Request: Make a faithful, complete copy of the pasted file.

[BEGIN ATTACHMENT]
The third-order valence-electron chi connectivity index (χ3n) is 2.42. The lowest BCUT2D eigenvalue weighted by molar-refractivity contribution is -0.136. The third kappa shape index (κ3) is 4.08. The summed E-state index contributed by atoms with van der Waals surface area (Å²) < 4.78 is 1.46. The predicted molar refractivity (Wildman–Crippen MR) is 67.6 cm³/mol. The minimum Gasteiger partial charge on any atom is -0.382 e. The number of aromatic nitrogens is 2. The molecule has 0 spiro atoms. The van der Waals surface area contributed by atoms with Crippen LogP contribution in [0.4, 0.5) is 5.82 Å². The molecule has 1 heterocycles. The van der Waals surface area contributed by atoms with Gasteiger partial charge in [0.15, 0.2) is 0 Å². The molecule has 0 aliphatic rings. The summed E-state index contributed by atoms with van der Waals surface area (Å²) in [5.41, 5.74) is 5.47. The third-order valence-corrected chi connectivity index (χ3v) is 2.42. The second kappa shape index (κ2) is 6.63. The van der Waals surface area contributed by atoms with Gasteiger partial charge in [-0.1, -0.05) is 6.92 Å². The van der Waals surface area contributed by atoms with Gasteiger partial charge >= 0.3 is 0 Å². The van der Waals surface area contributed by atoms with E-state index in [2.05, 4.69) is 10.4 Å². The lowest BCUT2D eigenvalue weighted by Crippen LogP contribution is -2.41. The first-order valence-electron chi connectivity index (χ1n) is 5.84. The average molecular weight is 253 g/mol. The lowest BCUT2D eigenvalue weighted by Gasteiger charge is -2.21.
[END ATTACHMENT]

The third-order valence-electron chi connectivity index (χ3n) is 2.42. The lowest BCUT2D eigenvalue weighted by molar-refractivity contribution is -0.136. The third kappa shape index (κ3) is 4.08. The summed E-state index contributed by atoms with van der Waals surface area (Å²) < 4.78 is 1.46. The predicted molar refractivity (Wildman–Crippen MR) is 67.6 cm³/mol. The minimum Gasteiger partial charge on any atom is -0.382 e. The number of aromatic nitrogens is 2. The molecule has 0 spiro atoms. The van der Waals surface area contributed by atoms with Crippen LogP contribution in [0.4, 0.5) is 5.82 Å². The molecule has 1 heterocycles. The van der Waals surface area contributed by atoms with Gasteiger partial charge in [0.15, 0.2) is 0 Å². The molecule has 0 aliphatic rings. The summed E-state index contributed by atoms with van der Waals surface area (Å²) in [5.41, 5.74) is 5.47. The third-order valence-corrected chi connectivity index (χ3v) is 2.42. The second kappa shape index (κ2) is 6.63. The van der Waals surface area contributed by atoms with Gasteiger partial charge in [-0.1, -0.05) is 6.92 Å². The van der Waals surface area contributed by atoms with Gasteiger partial charge >= 0.3 is 0 Å². The van der Waals surface area contributed by atoms with E-state index in [2.05, 4.69) is 10.4 Å². The lowest BCUT2D eigenvalue weighted by Crippen LogP contribution is -2.41. The first-order valence-electron chi connectivity index (χ1n) is 5.84. The average molecular weight is 253 g/mol. The lowest BCUT2D eigenvalue weighted by Gasteiger charge is -2.21.